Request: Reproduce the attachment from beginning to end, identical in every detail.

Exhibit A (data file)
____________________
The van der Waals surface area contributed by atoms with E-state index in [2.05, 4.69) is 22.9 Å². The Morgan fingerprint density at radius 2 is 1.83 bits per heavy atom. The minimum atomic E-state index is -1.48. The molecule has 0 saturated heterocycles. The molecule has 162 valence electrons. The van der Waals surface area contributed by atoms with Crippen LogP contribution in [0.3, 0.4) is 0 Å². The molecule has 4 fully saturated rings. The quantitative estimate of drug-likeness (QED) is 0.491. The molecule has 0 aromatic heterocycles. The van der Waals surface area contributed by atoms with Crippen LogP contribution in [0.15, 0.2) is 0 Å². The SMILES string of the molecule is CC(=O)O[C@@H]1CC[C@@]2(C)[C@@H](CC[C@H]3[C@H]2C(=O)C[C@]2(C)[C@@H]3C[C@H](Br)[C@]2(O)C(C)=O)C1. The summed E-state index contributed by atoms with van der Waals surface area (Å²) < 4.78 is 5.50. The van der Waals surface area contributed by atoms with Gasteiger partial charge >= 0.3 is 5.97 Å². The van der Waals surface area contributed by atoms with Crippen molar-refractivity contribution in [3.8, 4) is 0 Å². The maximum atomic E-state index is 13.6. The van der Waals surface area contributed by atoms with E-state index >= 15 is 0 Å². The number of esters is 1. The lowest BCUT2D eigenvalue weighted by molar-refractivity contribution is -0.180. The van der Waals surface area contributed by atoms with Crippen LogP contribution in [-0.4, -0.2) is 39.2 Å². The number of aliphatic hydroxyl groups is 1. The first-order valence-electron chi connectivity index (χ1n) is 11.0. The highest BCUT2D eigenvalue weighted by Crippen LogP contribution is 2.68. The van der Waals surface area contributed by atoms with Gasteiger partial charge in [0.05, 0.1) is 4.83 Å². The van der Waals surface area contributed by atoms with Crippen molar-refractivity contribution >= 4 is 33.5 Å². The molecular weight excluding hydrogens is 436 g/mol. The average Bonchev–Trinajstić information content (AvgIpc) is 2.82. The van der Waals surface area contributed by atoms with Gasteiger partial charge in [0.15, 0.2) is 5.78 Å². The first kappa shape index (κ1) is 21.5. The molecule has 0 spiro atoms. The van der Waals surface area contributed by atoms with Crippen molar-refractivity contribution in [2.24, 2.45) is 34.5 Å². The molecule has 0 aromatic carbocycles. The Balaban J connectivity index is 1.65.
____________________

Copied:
The van der Waals surface area contributed by atoms with E-state index in [2.05, 4.69) is 22.9 Å². The Morgan fingerprint density at radius 2 is 1.83 bits per heavy atom. The minimum atomic E-state index is -1.48. The molecule has 0 saturated heterocycles. The molecule has 162 valence electrons. The van der Waals surface area contributed by atoms with Crippen LogP contribution in [0.3, 0.4) is 0 Å². The molecule has 4 fully saturated rings. The quantitative estimate of drug-likeness (QED) is 0.491. The molecule has 0 aromatic heterocycles. The van der Waals surface area contributed by atoms with Crippen LogP contribution in [0.15, 0.2) is 0 Å². The SMILES string of the molecule is CC(=O)O[C@@H]1CC[C@@]2(C)[C@@H](CC[C@H]3[C@H]2C(=O)C[C@]2(C)[C@@H]3C[C@H](Br)[C@]2(O)C(C)=O)C1. The summed E-state index contributed by atoms with van der Waals surface area (Å²) < 4.78 is 5.50. The van der Waals surface area contributed by atoms with Gasteiger partial charge >= 0.3 is 5.97 Å². The van der Waals surface area contributed by atoms with Crippen molar-refractivity contribution in [3.8, 4) is 0 Å². The maximum atomic E-state index is 13.6. The van der Waals surface area contributed by atoms with E-state index >= 15 is 0 Å². The number of esters is 1. The lowest BCUT2D eigenvalue weighted by molar-refractivity contribution is -0.180. The van der Waals surface area contributed by atoms with Crippen LogP contribution in [-0.4, -0.2) is 39.2 Å². The number of aliphatic hydroxyl groups is 1. The first-order valence-electron chi connectivity index (χ1n) is 11.0. The highest BCUT2D eigenvalue weighted by Crippen LogP contribution is 2.68. The van der Waals surface area contributed by atoms with Gasteiger partial charge in [0.05, 0.1) is 4.83 Å². The van der Waals surface area contributed by atoms with Crippen molar-refractivity contribution >= 4 is 33.5 Å². The molecular weight excluding hydrogens is 436 g/mol. The average Bonchev–Trinajstić information content (AvgIpc) is 2.82. The van der Waals surface area contributed by atoms with Gasteiger partial charge in [0.15, 0.2) is 5.78 Å². The first kappa shape index (κ1) is 21.5. The molecule has 0 spiro atoms. The van der Waals surface area contributed by atoms with Crippen molar-refractivity contribution in [2.24, 2.45) is 34.5 Å². The molecule has 0 aromatic carbocycles. The Balaban J connectivity index is 1.65.